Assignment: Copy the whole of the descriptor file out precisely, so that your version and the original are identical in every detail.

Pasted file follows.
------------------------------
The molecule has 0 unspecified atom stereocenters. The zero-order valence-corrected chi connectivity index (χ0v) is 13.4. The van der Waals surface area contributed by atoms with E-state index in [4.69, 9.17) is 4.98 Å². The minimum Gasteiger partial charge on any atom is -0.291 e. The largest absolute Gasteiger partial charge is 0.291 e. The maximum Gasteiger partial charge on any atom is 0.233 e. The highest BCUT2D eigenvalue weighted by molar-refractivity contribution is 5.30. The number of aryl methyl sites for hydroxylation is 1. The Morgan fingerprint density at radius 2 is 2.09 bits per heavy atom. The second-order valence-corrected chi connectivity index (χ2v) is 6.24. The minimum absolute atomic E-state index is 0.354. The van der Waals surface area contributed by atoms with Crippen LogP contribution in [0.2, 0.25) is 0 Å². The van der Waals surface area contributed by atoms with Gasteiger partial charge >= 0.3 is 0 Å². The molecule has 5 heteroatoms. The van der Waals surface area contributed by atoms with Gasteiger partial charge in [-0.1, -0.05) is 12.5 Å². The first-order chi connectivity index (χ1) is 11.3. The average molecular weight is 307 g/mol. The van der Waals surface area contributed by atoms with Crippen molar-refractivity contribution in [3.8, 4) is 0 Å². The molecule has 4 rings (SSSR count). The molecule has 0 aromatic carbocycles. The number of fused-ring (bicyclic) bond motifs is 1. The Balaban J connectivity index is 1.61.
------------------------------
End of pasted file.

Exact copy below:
The molecule has 0 unspecified atom stereocenters. The zero-order valence-corrected chi connectivity index (χ0v) is 13.4. The van der Waals surface area contributed by atoms with E-state index in [4.69, 9.17) is 4.98 Å². The minimum Gasteiger partial charge on any atom is -0.291 e. The largest absolute Gasteiger partial charge is 0.291 e. The maximum Gasteiger partial charge on any atom is 0.233 e. The highest BCUT2D eigenvalue weighted by molar-refractivity contribution is 5.30. The number of aryl methyl sites for hydroxylation is 1. The Morgan fingerprint density at radius 2 is 2.09 bits per heavy atom. The second-order valence-corrected chi connectivity index (χ2v) is 6.24. The minimum absolute atomic E-state index is 0.354. The van der Waals surface area contributed by atoms with Crippen LogP contribution in [0.2, 0.25) is 0 Å². The van der Waals surface area contributed by atoms with Gasteiger partial charge >= 0.3 is 0 Å². The molecule has 5 heteroatoms. The van der Waals surface area contributed by atoms with Gasteiger partial charge in [-0.1, -0.05) is 12.5 Å². The first-order chi connectivity index (χ1) is 11.3. The average molecular weight is 307 g/mol. The van der Waals surface area contributed by atoms with Crippen molar-refractivity contribution in [3.8, 4) is 0 Å². The molecule has 4 rings (SSSR count). The molecule has 0 aromatic carbocycles. The number of fused-ring (bicyclic) bond motifs is 1. The Balaban J connectivity index is 1.61.